Village community fire case study: Ingenia / Lake Conjola

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Across the full 20 days, 18 December 2019 to 6 January 2020, land lease and park operator Ingenia had 10 properties in fire zones rated ‘catastrophic’, mainly on the NSW South Coast.

They had well-established fire plans and policies but the human element – and unpredictability of fire – don’t always play to plan.

We asked Ingenia COO, Nikki Fisher (pictured), to give some insights so we all can adjust our vision of the challenges that may be faced with fire gripping a community.

Nikki concentrated her comments on Lake Conjola where 70 homes were lost, including two at Ingenia’s land lease community.

Lake Conjola is on the coast at the end of an 8km single lane road – one way in and one way out – and highly populated on both sides of the road.

While fire had been in the vicinity from 18 December, the community was on a ‘watch and act’ alert through to 31 December, when things changed.

The emergency notice moved to ‘be prepared to seek shelter’ and 10 minutes later, the fire suddenly arrived. It jumped a 5km containment line and collected 68 houses as it came down the single road, creating traffic mayhem

Ingenia’s community had 112 residents, all who had been strongly advised to evacuate well ahead of the event. However, on 31 December 73 residents had chosen to stay across 50 homes. In addition, there were 800 people in the holiday park.

Nikki Fisher had assembled her Emergency Management, her Operations team, her Health Safety team, her Asset Management team and her Internal Communications team in Brisbane to coordinate events with her ground teams. This external resource was vital because of the loss of power and communication when the fire hit.

They had already agreed with NSW Fire Emergency Control that in the event of fire those residents who want to would go to the beach or Ingenia’s community centre – which most did.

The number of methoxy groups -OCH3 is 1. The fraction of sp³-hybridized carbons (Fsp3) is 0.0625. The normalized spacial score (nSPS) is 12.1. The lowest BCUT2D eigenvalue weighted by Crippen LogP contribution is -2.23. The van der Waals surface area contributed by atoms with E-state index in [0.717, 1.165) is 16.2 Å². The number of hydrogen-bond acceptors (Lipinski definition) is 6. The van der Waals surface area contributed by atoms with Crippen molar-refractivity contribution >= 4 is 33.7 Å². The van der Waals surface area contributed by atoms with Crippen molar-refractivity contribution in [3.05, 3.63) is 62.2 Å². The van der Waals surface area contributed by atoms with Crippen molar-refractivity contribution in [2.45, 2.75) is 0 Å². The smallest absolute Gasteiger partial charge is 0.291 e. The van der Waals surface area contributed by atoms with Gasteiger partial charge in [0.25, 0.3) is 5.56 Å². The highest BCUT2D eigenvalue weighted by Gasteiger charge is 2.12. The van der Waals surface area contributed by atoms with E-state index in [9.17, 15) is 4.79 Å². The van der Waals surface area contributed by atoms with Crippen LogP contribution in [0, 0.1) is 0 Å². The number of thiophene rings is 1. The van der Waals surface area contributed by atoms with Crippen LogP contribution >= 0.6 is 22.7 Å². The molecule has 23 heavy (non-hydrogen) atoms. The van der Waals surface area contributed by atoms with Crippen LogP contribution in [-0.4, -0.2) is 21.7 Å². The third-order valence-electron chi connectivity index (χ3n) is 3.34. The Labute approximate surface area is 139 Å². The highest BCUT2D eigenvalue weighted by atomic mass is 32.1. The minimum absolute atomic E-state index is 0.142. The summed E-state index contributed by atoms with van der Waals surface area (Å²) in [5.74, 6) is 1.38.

For the first 90 minutes of the fire, no Rural Fire Service personnel could make it to the community, with staff dealing with the fire and ember attacks. Aerial bombing was only available in the last two hours of the fire.

Just two Ingenia homes were lost, thanks to the Ingenia staff (who had their own homes to worry about) and local volunteers.

From Brisbane, Nikki and her team went into recovery action. This included negotiating with Emergency Control for a police escort through closed roads to deliver generators and satellite phones.

Emergency Control also sent in ambulances eight times in one day to support door knocks checking on residents.

The Brisbane Internal Communications team sent out 10,000 emails across about eight days to families and friends keeping them informed, plus social media.

Once communications were regained, Ingenia engaged trauma counsellors by phone for residents and staff – a process that is ongoing with onsite counselling.

On Australia Day, Ingenia is staging a ‘thank you’ event for the local community and Emergency Services.

Nikki’s summary: she is thankful there was no injuries or loss of life; there can’t be enough praise for Emergency Services; Ingenia’s staff excelled, working straight through the crisis and Ingenia’s planning and systems worked, especially their property management system ‘NewBook’.

In a wrap up note, Ingenia notified the ASX that it expects to take a $2 million hit to revenue in the short term because of delayed new sales and recovery. However, they have insurance to cover fire and profits so the hit may not be that great in the medium term.